Third-grade retention laws: What you need to know

At a glance

  • Many states have laws that require students to repeat third grade if they can’t read at a certain level.

  • These third-grade retention laws differ from state to state.

  • In some states, the law offers exceptions for some students.

Many states have laws that require third graders to be able to read at a certain level in order to move up to fourth grade. These laws are called “third-grade retention laws.” (“Retention” refers to when a student is held back to repeat a grade.)

Here’s what you need to know about these laws.

Retention laws require your child to meet a reading standard.

Retention laws vary from state to state. But they all require your child to meet a reading standard to pass third grade.

Standards explain what your child is expected to be able to do. For example, a reading standard might require that your child be able to sound out words with multiple syllables or read grade-level books fluently.

Each state’s retention law also provides a way of deciding whether a child meets the reading standard. In some states, your child may need to pass a standardized reading test. In others, the law is more flexible — kids may meet a reading standard with an alternate test or by showing a portfolio of their reading work over time.

To learn about the details of the law in your state, you can contact your school or your state’s department of education. Once you have an actual copy of the retention law, it’s a good idea to ask your child’s school to explain it to you. It can also be helpful to reach out to your state’s Parent Training and Information Center for information.

There may be exceptions to your state’s retention law.

In some cases, students may be able to advance to fourth grade even if they haven’t met the reading standard in their state. For example, there may be exceptions for the following:

  • Students with an (IEP)

  • Students with a

  • Students who participate in summer school programs

  • Students in special reading programs at school

You’ll have look at your state’s law to know which exceptions may apply to your child.

Retention laws have been controversial.

There’s been a lot of disagreement about retention laws. It’s helpful to understand why.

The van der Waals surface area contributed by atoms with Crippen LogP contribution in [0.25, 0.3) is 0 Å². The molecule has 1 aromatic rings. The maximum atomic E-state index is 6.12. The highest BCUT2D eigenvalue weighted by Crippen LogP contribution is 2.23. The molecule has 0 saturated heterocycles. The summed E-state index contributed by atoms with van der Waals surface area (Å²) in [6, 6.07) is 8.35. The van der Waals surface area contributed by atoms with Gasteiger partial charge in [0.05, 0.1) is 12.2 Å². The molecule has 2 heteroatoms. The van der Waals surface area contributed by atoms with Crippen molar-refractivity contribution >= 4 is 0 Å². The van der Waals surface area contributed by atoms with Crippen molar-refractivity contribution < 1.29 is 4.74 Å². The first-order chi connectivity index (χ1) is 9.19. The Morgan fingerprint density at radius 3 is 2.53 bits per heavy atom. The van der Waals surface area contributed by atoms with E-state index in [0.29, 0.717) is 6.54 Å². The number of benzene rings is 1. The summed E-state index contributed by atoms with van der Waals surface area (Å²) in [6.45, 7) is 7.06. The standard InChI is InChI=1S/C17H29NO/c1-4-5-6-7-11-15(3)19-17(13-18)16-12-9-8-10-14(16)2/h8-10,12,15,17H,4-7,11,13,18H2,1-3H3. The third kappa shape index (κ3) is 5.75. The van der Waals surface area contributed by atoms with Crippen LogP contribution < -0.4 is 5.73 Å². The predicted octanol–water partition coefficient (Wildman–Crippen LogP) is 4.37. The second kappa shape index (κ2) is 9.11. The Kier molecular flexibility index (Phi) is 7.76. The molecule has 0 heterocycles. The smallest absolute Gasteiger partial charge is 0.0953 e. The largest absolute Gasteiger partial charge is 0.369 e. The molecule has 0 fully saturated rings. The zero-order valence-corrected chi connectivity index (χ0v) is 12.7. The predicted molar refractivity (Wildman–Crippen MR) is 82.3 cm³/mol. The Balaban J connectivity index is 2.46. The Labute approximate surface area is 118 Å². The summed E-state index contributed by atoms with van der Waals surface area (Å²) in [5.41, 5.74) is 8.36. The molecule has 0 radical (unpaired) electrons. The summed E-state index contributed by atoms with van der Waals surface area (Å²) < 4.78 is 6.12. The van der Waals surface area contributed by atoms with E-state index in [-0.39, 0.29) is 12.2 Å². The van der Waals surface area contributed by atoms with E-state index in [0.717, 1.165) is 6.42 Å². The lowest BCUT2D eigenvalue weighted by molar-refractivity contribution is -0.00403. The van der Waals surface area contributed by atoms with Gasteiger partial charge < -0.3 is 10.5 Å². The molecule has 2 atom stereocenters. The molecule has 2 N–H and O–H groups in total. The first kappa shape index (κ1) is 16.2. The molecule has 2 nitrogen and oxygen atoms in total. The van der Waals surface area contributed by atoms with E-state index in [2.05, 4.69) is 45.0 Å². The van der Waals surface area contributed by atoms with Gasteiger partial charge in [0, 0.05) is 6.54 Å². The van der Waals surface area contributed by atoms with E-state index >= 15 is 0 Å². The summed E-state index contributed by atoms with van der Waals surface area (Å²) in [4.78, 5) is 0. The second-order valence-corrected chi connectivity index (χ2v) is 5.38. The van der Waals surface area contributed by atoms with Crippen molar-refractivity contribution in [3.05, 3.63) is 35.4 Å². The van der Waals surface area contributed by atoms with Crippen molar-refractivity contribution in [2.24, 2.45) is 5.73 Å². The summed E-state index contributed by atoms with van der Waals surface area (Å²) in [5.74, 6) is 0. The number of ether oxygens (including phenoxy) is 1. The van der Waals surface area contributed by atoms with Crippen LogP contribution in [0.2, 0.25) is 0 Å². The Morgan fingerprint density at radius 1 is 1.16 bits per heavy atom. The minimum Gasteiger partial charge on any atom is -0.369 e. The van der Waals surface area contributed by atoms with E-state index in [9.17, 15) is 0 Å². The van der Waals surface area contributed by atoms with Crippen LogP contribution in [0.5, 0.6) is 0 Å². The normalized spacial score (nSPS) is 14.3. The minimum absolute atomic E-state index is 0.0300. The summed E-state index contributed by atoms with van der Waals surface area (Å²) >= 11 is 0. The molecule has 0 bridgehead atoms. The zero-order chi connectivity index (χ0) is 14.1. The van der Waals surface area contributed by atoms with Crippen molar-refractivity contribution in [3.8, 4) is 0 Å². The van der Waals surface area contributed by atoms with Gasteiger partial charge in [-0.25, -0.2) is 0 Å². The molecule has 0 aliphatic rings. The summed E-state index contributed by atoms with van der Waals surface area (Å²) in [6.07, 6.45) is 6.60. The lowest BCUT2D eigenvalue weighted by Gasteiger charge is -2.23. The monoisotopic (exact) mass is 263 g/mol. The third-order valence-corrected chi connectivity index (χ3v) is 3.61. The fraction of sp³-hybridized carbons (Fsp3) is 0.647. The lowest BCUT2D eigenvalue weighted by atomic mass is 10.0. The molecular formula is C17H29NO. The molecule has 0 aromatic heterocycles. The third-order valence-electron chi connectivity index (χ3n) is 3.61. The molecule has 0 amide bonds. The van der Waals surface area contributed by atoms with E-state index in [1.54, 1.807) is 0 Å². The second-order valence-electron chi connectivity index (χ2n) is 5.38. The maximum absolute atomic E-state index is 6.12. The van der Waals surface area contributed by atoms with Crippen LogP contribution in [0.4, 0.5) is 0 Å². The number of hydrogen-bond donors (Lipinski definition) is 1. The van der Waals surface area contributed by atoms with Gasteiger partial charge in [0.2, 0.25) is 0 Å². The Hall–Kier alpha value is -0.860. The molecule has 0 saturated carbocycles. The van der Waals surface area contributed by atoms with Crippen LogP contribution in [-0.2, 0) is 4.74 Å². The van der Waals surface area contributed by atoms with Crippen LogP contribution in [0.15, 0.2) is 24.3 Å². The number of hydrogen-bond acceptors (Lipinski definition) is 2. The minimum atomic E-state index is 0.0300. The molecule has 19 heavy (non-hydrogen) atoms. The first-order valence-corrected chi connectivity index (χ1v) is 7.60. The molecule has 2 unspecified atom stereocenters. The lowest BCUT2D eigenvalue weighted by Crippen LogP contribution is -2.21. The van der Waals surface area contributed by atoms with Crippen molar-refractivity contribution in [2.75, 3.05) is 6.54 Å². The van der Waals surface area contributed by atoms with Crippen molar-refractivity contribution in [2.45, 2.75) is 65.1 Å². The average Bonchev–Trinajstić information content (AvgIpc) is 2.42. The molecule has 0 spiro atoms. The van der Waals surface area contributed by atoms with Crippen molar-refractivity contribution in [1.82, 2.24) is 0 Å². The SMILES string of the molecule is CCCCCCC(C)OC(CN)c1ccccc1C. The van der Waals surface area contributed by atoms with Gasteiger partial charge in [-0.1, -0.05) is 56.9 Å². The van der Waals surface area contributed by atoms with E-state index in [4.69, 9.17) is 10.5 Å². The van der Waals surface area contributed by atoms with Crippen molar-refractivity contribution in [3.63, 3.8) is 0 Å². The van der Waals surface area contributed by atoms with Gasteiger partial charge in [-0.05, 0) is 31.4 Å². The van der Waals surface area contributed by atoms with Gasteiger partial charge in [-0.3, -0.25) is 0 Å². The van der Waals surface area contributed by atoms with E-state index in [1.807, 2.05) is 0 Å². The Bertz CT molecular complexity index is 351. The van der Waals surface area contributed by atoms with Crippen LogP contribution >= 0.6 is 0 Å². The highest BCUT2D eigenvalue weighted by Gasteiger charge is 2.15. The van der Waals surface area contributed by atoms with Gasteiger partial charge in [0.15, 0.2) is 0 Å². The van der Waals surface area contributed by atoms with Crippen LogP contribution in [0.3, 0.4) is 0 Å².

Third grade is a pivotal year for many students. Up until then, students generally work on basic reading skills — they learn to read. But in fourth grade and after, reading becomes the way to master other school subjects, like history or science — they read to learn.

Research shows that children who don’t read well in third grade are at risk of falling behind or not graduating from high school. For instance, a report from the Annie E. Casey Foundation found that students who weren’t reading well in third grade were four times as likely to drop out of high school. They also had difficulty later in life when they tried to go to college or get a job.

States created third-grade retention laws to try to ensure that every child can read. But critics argue that making a struggling reader repeat a grade is not a good solution. Many experts say that retention can stigmatize children and hurt their self-confidence. And some people have been concerned about retention laws that have hinged too much on a single standardized test or measure.

Some retention laws now protect your child.

The controversy over retention laws has led to changes. Organizations like the Learning Disabilities Association of America and the National Center for Learning Disabilities, two of our founding partners, have pushed to make retention a last resort.

As a result, a number of states now require some or all of the following before making a student repeat a grade:

  • Use of evidence-based reading programs, including and multisensory instruction

  • Notices to parents as soon as a school becomes aware of a child’s reading issues

  • Outreach to families to engage parents in helping kids learn to read

Some states have also added early screening, , and extra services to help young kids read.

These changes may give parents more opportunities to help their kids learn to read well before retention becomes an issue. And many of these laws now also provide intensive intervention during the repeated year.

If you’re concerned about a retention law, here are some questions you may want to ask your school:

  • How will the school screen my child for reading issues?

  • What is the school’s plan to help my child stay on track?

  • What specific strategies is the school using to help my child meet the reading standard?

  • What reading services and support are available to my child?

  • What are the different ways (other than a standardized test) that show my child meets the reading standard?

  • If my child repeats a grade, how will my child be taught differently during the repeated year?

  • If a retention law doesn’t apply to my child because my child has an IEP, how will the school ensure that my third grader learns to read?

Third-grade retention laws can have a big impact on your child. Get expert advice on what to do if your child’s school says your child needs to repeat third grade. It’s also useful to understand the pros and cons of repeating a grade.

Key takeaways

  • It may be helpful to get a copy of your state’s retention law and ask the school to explain it.

  • Depending on the state, students with IEPs or 504 plans may be able to move on to fourth grade without meeting the reading standard.

  • Some retention laws include protections to help struggling kids long before third grade.


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